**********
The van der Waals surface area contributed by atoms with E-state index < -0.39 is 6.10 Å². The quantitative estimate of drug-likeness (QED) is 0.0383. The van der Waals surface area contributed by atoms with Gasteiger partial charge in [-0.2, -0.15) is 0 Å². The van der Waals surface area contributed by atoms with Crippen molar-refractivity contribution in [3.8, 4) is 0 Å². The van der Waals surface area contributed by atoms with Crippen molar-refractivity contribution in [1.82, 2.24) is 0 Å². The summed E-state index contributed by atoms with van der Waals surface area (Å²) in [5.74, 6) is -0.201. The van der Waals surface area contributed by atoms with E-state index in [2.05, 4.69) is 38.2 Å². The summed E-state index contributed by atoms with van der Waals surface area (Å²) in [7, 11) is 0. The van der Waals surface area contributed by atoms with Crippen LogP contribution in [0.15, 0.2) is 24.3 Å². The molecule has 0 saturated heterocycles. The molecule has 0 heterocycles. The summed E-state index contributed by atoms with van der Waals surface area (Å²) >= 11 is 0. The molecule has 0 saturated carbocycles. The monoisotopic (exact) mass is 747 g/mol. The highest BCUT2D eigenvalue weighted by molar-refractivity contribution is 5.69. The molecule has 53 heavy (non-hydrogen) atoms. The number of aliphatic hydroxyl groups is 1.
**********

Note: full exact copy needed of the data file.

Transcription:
The van der Waals surface area contributed by atoms with E-state index < -0.39 is 6.10 Å². The quantitative estimate of drug-likeness (QED) is 0.0383. The van der Waals surface area contributed by atoms with Gasteiger partial charge in [-0.2, -0.15) is 0 Å². The van der Waals surface area contributed by atoms with Crippen molar-refractivity contribution in [3.8, 4) is 0 Å². The van der Waals surface area contributed by atoms with Crippen molar-refractivity contribution in [1.82, 2.24) is 0 Å². The summed E-state index contributed by atoms with van der Waals surface area (Å²) in [5.74, 6) is -0.201. The van der Waals surface area contributed by atoms with E-state index in [2.05, 4.69) is 38.2 Å². The summed E-state index contributed by atoms with van der Waals surface area (Å²) in [7, 11) is 0. The van der Waals surface area contributed by atoms with Crippen LogP contribution in [0.15, 0.2) is 24.3 Å². The molecule has 0 saturated heterocycles. The molecule has 0 heterocycles. The summed E-state index contributed by atoms with van der Waals surface area (Å²) >= 11 is 0. The molecule has 0 saturated carbocycles. The monoisotopic (exact) mass is 747 g/mol. The highest BCUT2D eigenvalue weighted by molar-refractivity contribution is 5.69. The molecule has 53 heavy (non-hydrogen) atoms. The number of aliphatic hydroxyl groups is 1.